How we change what others think, feel, believe and do
The ChangingMinds Blog!
Divided by a common language?
I just came back a couple of weeks in America where we stayed with some very good friends who took us to the four corners of Colorado and also well into Utah and down into New Mexico. We had many memorable days among the beautiful aspen trees and red rocks, and had close encounters with rutting elk (once rather too close when we found ourselves between two rival bulls!). Perhaps the most amazing day started with sunrise in Arches National Park and ended at sunset in Monument Valley, after a private jeep tour with an amusingly wry Navajo guide. I'm a keen photographer and took many photos along the way.
During our stay, we noticed many cultural differences, from eating patterns to driving (which seemed somewhat more relaxed than on Britain's narrower, busier roads). Perhaps the most notable yet subtle difference was in the language (19th/20th century playwright George Bernard Shaw said that "England and America are two countries divided by a common language."). We noticed this first when our friends seemed flattered when we talking about the brilliant time they were giving us. 'Brilliant', it seems, means 'very intelligent'. This is true here in the UK, but it also is used as a generic superlative.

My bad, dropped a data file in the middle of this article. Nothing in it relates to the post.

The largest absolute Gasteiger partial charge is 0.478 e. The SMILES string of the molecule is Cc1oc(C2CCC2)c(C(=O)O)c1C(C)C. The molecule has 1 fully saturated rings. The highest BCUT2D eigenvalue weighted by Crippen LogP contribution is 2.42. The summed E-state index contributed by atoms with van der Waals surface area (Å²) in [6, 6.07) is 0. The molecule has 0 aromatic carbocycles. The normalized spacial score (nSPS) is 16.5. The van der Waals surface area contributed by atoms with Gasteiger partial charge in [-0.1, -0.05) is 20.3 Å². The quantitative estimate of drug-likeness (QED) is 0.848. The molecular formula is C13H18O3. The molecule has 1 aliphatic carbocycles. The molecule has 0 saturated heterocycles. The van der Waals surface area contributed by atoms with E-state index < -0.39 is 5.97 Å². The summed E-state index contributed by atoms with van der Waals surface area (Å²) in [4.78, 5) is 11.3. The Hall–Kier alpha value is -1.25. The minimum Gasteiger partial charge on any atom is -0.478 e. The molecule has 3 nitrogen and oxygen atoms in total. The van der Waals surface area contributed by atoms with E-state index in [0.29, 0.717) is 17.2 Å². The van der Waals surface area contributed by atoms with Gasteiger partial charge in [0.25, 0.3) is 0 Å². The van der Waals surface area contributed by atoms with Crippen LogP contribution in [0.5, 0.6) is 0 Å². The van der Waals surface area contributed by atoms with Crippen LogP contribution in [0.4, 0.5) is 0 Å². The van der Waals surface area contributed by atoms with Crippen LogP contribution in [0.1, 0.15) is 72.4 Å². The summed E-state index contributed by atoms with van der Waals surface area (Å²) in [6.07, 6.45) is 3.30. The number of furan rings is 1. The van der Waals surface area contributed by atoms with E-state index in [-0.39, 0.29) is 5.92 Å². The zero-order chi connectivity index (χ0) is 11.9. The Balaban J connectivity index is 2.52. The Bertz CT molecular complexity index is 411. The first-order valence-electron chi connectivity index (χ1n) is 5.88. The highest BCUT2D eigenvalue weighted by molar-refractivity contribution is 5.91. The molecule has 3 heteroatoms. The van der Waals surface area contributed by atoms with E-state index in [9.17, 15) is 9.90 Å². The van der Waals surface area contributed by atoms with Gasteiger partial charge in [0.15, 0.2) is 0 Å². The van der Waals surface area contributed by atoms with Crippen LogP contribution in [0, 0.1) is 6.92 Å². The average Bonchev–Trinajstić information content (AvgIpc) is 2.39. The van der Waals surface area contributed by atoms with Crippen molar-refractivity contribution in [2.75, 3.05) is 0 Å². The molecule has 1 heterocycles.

It's a bit worrying as I know that the largest group of readers of this site is in the USA and I deliberately try to use American spelling and terminology to align with my main customer segment. Our friends quickly pointed out some phrases I've used which they found confusing, so if you're also confused by my unconscious Britishisms, I do apologize.
In the UK we've fretted for years about how the language has been 'polluted' by American terms that get adopted from TV shows and movies, even to the point where we don't realize the words are of American origin. Yet now, apparently, the flow is going the other way. A recent BBC article highlighted some of the issues. And for a deeper view, you could do much worse than keep an eye on Professor Ben Yagoda's brilliant (!) blog on Britishisms.
Perhaps the bottom line is that, in the world of hyper-communication, languages are slowly merging. This has been happening for a while as English 'pollutes' many other languages, even French, where 'le weekend' has been standard for a long time. Give it a century or two and, if we're not all speaking Mandarin, I'd suspect that everyone, everywhere will be speaking a blended version of English.
Your comment on this blog:
And the big